Tuesday, September 22, 2020

Noam Chomsky: There’s Reason for Hope

from  JstorDaily:

The celebrated linguist and scholar on his new book on global climate change, the mediated reality of Fox News, and the economics of the Green New Deal.

As the world faces an existential crisis–climate change, not the global coronavirus pandemic–it is fitting that Noam Chomsky, arguably the most influential public intellectual of the last half-century, is fixing his attention on a solution. Chomsky, perhaps best known as the father of modern linguistics, has spent decades speaking truth to power as a vocal anti-war activist, from the Vietnam War to the drone strikes under Barack Obama. And while he is associated with the American Left, he prefers to align with the “libertarian socialist” camp and has been deeply critical of both major U.S. parties.
In his new book, Climate Crisis and the Global Green New Deal, Chomsky and renowned economist Robert Pollin answer questions posed by C.J. Polychroniou on the global climate catastrophe, spelling out what, exactly, could happen if we do not take immediate action to stop carbon emissions. In the book, Chomsky tackles the economic arguments related to the Green New Deal: how neoliberal economic policies since Ronald Reagan got us into the current mess, and why the new proposal actually will be good for American workers.

Climate Crisis and the Global Green New Deal

I spoke with him over Zoom from his home office in Arizona, and our conversation touched on how climate change will create new jobs, the biggest myths about the Green New Deal, and why the Republicans in Congress are worse than the Nazis.

Here is our conversation, edited for length and clarity.
Hope Reese: One of the things you’ve written is that people are going to have to be convinced of the urgency of the threats we face. How can that happen?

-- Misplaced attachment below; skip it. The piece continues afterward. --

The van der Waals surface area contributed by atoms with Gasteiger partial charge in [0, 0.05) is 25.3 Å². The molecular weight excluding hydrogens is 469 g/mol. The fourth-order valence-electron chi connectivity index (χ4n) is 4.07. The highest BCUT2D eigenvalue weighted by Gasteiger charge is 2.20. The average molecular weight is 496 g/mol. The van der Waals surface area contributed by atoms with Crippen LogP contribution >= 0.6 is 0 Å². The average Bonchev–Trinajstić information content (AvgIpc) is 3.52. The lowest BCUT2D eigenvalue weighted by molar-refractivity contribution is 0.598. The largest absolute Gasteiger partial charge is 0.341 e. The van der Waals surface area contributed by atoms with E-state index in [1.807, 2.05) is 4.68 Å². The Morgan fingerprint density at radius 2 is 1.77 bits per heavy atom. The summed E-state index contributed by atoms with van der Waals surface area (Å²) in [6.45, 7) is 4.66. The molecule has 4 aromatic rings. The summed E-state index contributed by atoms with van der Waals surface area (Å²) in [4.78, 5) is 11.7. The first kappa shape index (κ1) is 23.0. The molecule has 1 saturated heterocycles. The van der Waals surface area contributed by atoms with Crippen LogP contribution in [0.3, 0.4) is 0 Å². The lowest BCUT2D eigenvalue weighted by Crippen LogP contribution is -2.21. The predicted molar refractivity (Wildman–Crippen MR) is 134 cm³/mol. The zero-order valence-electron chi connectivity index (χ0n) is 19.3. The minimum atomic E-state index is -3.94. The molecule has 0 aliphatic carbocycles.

Noam Chomsky: If you look at the coverage of the conventions, there’s not one word about it, not a word. People are incapable of imagining what is not immediately in front of their eyes. So, if they see a storm, they might think about it. But when they see that the Greenland ice sheet has reached the point of irreversible melting, it sort of shoots off into the back of their minds. It’s going to destroy the species unless we overcome this.
You argue that we need to revive the labor movement. Can you talk about the importance of the labor movement in connection to the climate crisis?
Well, look over modern history. The labor movement has been in the forefront of just about every significant action for social change, reform, and so on. The U.S. labor history happens to be unusually harsh and brutal. Well, the labor movement has been very vibrant, but it’s repeatedly been crushed by force. And that was true in the 1920s: it had virtually disappeared. The Depression hit in 1929, and it took about five years for the labor movement to start to revive. And then it led the thrust toward the New Deal, which we’ve been living with since.
When Reagan and Thatcher came in, they understood this very well. Their first actions were to destroy the labor movement––illegal strike-breaking under Reagan, which was pretty effective. But nowadays the labor movement is quite weak. It could reconstitute. And if it does, it should be in the forefront of this, so these are issues that immediately affect working people.

One example: Even before the pandemic, the oil and gas prices were sharply declining. Companies were going out of business, wells were not being closed, which is very dangerous because they leak methane and so on. There are about 100,000 workers involved in this. They can be put to work immediately and constructively just to close the wells. Okay? Make sure that the wells are closed and not leaking huge quantities of methane. Not a huge sum of money, but it requires some concern for working people and that’s lacking.